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A Type 1 Incident Management Team was ordered and began mobilizing Friday afternoon to take over the Bruner Mountain fire burning south of Roundup. 

Wildfire incident command teams come in five different levels, with Type 5 typically assigned to the least complex fires and Type 1 teams assigned to the most complex. 

The Bruner Mountain fire began Thursday evening after lightning moved through the Bull Mountains and was estimated overnight to be around 150 acres. On Friday the fire grew and was estimated as of about 6 p.m. to be 800 acres and 10 percent contained, said Adam Carlson, disaster and emergency services coordinator for Musselshell County.

A backburn operation on Friday saved three homes in the Bruner Mountain subdivision and diverted the fire around them, Carlson said. 

"We're starting to get containment on it," Carlson said early Friday evening. "Air attacks and retardant lines have been slowing it down greatly."

He said the fire showed the most growth on the south and southwest end and that some good lines had been established around parts of its northern front.

Nearly 300 people from local and federal fire crews, with the help of aircraft from above, have worked on trying to halt the fire.

Tom Kurth's Alaska Interagency Incident Management Team received word of their new assignment at around 4:45 p.m. on Friday, said Sam Harrel, a public information officer with the team. 

As the Lodgepole Complex fire began to explode in acreage late last week, the team was sent down to Montana and stationed in Billings in anticipation of continued regional fire activity. On Tuesday they were dispatched to the 3,000-acre Buffalo fire burning 30 miles southwest of Broadus, where they also tackled the 1,000-acre Stallions fire burning on the Wyoming side of the border.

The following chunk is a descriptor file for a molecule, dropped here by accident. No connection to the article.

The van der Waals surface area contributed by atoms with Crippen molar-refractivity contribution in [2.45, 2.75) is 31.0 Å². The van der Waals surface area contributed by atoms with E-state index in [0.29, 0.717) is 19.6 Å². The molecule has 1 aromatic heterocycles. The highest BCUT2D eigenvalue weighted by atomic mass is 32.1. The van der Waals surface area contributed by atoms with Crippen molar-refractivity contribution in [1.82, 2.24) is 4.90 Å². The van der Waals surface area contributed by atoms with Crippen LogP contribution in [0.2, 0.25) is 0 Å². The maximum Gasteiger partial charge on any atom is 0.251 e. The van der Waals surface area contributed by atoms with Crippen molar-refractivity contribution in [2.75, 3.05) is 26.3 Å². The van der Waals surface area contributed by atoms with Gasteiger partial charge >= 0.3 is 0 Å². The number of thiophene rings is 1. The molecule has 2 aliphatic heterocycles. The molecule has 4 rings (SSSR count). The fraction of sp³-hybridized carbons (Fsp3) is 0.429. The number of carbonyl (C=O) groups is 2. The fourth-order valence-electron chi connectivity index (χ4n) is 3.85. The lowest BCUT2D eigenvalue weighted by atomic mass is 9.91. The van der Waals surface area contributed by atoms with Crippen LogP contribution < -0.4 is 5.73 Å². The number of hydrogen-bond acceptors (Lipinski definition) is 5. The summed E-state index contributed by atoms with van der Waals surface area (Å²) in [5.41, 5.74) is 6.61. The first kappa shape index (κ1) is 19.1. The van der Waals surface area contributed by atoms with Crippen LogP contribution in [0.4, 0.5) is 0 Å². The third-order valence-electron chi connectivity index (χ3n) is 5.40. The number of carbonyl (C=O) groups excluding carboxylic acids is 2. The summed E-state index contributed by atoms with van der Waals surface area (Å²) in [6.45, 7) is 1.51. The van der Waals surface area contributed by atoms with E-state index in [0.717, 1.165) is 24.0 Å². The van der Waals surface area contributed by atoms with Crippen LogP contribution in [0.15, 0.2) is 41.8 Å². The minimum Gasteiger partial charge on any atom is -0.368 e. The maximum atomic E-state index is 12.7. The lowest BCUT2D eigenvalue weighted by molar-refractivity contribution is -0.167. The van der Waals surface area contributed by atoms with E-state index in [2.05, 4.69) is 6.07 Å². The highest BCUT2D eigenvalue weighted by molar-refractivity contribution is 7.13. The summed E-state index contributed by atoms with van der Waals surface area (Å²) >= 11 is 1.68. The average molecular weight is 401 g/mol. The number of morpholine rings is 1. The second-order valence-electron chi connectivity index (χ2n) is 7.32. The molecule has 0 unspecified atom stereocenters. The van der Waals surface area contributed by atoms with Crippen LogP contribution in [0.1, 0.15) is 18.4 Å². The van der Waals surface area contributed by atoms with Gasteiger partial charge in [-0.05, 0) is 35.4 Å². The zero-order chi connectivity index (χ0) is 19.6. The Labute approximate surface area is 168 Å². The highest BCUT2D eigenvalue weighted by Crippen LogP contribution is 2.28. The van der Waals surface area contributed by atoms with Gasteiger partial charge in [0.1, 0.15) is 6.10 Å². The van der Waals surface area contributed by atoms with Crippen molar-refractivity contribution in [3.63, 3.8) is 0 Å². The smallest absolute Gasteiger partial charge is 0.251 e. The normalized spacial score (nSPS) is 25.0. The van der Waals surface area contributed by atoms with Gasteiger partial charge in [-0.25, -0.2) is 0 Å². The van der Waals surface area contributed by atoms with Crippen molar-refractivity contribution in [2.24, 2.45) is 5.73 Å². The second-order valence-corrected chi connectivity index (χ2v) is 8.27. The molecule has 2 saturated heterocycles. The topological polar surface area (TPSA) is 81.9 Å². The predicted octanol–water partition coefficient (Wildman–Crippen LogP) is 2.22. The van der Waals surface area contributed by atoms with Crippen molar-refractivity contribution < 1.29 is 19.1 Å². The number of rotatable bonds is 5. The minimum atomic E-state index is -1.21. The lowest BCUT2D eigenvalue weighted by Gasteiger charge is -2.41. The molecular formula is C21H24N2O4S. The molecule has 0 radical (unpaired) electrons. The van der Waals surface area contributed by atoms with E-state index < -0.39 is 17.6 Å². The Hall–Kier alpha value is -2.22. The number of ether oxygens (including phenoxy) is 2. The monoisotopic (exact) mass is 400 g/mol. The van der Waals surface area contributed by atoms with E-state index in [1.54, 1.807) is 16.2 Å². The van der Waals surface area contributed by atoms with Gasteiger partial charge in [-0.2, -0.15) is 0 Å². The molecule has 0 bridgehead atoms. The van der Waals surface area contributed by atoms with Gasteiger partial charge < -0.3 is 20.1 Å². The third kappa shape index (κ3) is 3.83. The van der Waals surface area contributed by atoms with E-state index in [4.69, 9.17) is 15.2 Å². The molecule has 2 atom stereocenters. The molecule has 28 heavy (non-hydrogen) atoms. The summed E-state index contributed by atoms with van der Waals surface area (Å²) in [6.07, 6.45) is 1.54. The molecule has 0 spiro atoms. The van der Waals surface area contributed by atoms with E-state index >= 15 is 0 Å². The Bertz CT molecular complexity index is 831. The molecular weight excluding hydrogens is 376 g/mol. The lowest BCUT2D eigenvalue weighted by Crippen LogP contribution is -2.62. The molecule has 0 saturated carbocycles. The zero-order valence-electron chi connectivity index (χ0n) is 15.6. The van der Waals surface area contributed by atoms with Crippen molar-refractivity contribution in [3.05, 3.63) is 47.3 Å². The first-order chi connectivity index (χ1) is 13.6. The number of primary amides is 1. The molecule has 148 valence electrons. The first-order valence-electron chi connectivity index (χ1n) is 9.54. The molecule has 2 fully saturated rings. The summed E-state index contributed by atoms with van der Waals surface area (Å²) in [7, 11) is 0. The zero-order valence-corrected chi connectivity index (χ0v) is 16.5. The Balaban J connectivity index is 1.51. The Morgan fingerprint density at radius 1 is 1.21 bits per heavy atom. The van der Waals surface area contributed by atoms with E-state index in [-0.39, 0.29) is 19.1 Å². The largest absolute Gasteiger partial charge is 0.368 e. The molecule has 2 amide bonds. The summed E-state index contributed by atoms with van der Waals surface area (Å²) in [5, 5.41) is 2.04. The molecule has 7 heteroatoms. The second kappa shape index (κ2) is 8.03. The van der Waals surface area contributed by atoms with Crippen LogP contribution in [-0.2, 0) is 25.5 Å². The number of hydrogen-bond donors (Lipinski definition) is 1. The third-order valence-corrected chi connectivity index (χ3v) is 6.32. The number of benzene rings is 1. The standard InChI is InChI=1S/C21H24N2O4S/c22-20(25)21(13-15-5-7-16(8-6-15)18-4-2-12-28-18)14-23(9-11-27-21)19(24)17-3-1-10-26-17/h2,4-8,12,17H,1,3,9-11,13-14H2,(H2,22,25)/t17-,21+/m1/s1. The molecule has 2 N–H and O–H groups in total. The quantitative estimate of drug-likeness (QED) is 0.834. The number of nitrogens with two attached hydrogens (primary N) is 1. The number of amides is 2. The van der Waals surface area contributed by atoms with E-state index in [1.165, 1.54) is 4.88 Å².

At the time, Harrel said that assignment was less because of the complexity of the fire and more due to the scarcity of incident management teams in the region and the desire to protect grazing land that has grown increasingly scarce due to drought and grass fires in Eastern Montana.

By Thursday the Buffalo fire was at 80 percent contained and the Stallions fire was 90 percent contained.

Initial attack crews, hot shots, dozers, engines and team leadership were to begin traveling toward the Bruner Mountain fire on Friday as soon as they were cleared, Harrel said. He estimated they would bring about 40 personnel to the fire, with more continuing to head toward the fire on Saturday. 

Some residents in the Bruner Mountain area were put on evacuation notice Thursday night. On Friday morning, that notice extended to Rehder and Beard roads. A pre-evacuation notice was announced for Big Clearing Road.

Other evacuation orders in effect are for the Bruner Mountain subdivision and Portal Road. Pre-evacuation advisories are in place for the Johnny's Coal and Big Clearing areas.

Bruner Mountain Fire

Bruner Mountain Fire

Fly Creek 

A fire sparked by lightning in the Fly Creek area Thursday evening is estimated to have burned 3,800 acres of private land, said Ed Auker, disaster and emergency services coordinator for Big Horn County.  

Auker said the fire began to come under control around 10:30 p.m. Thursday night and was extinguished as of Friday. Though Auker wasn't certain on damages to property, he guessed the fire might have damaged some fencing.

The fire burned grass and sage south of the interstate between the Fly Creek rest area and the Fly Creek interchange.  

Lightning started two other fires to the north and east of the Fly Creek fire, Auker said. 

Multiple agencies responded to the fire. From Yellowstone County, the Haley Bench Volunteer Fire Department and the Worden Volunteer Fire Department sent crews. Big Horn County Rural Fire Department, the Department of Natural Resources and Conservation and local ranch hands were also at work on the fire.

"I don't know who all came out, but we certainly appreciate the help," Auker said.